Allstream last month reached an agreement with British Telecom that will allow the Canadian carrier to offer global Multi-Protocol Label Switching (MPLS) services to Canadian outfits with international operations.
The Allstream and BT relationship did not begin with MPLS. The two companies have been working together since 1999, mostly on the exchange of traffic, private lines and frame relay links. This new partnership gives Allstream access to the global MPLS market and allows the firm to offer a different suite of applications to its customers.
The advantage of MPLS is it allows enterprises to mix and mingle various technologies and have them converted into IP, making it faster and easier to maintain new networks. It also has packet-prioritization capabilities, allowing the most important data such as voice traffic to be sent first.
According to Ron McKenzie, executive vice-president, marketing and business development with Allstream, customers were asking the company to move into this area. “We see more large multi-nationals wanting to move into MPLS service because it delivers the performance and the application capability that enables them to gain competitive advantage and reduce their costs.”
Chuck Pol, president and COO, BT Americas, called the partnership a natural extension of his firm’s existing relationship with Allstream. “Our ambition is to be a global IT networking services company. What this gives us is a very deep reach into the Canadian marketplace and the Canadian headquartered companies.”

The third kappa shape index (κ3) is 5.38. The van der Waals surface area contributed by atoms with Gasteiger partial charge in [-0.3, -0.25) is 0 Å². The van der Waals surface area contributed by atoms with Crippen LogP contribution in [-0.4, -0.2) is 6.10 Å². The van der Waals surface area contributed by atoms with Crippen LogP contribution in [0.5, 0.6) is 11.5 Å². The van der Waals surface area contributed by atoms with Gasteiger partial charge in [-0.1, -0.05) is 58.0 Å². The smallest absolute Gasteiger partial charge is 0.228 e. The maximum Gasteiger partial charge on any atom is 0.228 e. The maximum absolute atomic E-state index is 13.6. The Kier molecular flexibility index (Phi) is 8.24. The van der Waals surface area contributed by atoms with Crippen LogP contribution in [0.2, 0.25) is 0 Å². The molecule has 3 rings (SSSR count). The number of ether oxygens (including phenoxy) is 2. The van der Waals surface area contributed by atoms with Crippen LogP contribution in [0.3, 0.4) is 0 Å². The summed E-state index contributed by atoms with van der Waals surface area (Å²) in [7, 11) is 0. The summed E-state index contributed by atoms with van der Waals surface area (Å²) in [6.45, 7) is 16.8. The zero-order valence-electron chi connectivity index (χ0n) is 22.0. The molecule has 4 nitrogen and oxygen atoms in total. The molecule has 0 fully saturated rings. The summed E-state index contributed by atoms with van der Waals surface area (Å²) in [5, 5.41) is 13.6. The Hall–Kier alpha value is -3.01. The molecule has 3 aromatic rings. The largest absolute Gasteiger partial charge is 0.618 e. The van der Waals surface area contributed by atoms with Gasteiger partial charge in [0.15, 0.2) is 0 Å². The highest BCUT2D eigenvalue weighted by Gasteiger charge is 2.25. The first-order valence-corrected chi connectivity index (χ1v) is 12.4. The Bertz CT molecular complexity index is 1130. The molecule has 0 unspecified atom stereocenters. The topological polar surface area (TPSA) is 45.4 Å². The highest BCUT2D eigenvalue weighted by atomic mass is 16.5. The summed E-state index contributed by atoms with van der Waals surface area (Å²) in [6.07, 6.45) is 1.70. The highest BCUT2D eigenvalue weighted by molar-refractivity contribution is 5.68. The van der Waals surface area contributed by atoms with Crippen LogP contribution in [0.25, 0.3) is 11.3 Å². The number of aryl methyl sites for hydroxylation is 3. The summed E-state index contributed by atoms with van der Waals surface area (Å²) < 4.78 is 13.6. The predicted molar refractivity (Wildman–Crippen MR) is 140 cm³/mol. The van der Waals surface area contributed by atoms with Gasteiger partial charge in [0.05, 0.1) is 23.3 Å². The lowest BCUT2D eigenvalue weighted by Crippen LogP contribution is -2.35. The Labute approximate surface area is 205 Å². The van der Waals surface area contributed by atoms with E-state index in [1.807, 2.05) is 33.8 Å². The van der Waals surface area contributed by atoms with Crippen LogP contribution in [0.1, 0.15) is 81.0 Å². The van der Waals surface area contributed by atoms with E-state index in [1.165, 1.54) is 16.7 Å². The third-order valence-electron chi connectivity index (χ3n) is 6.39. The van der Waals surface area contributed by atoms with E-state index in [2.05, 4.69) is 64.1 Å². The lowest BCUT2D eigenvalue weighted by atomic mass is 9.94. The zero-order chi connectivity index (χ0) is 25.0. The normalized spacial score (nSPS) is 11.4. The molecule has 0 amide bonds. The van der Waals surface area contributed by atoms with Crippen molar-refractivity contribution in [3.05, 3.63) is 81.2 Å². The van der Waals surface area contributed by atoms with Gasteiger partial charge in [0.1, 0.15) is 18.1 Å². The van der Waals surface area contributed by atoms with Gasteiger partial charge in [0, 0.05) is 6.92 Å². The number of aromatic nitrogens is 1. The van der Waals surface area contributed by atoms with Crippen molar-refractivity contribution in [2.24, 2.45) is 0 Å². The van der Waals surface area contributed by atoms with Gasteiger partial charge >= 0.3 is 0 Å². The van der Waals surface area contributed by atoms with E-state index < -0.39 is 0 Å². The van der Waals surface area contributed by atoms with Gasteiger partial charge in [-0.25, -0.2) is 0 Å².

Currently, teams at BT and Allstream are working together at combining their existing MPLS networks together.
The deal adds a lot of credibility to Allstream, said Elroy Jopling, principal analyst with the Canadian offices of Gartner Inc. “It has been a banner year for Allstream. The company was acquired by MTS (Manitoba Telecom Services Inc.), which gave them financial credibility. Now the deal with BT gives them global credibility and moves them one notch up as one of the carriers that can compete for the Canadian enterprises.”
According to Brian Sharwood, principal analyst for the SeaBoard Group in Toronto, being able to better compete for new customers and assisting its existing customers go global makes Allstream a more powerful player. “They are going to connect their MPLS network with BT and that gives them enormous advantage and global reach. It now has some strengths its competitors don’t have.”
Since this deal is making Allstream a more competitive player, both Jopling and Sharwood agreed it could help Allstream give Bell Canada a run for its money.
“It very much throws a monkey wrench into the global plans of Bell Canada,” Jopling said. He explained that Bell had a deal with Infonet, a global communications service provider, but BT’s recent acquisition of Infonet may over time negate the Bell Canada deal. With BT out of the market, Sharwood said Bell needs to look for another partner that could give it a global reach. Even with all these upsides for Allstream, Sharwood believed there is also a downside to this agreement.
“[Allstream] had aspirations at a certain point to enter the U.S. market and start going after U.S. clients. I think the downside of [the deal is] BT will put an end to that. BT wants to enter the U.S. market. They want to be a strong player in the U.S.,” he said.
Sharwood speculated that there may be something in the agreement that would prohibit Allstream from going after the same U.S. accounts that BT is competing for. One of the things BT gets out the deal, Jopling added, is solidifying its footprint in North America.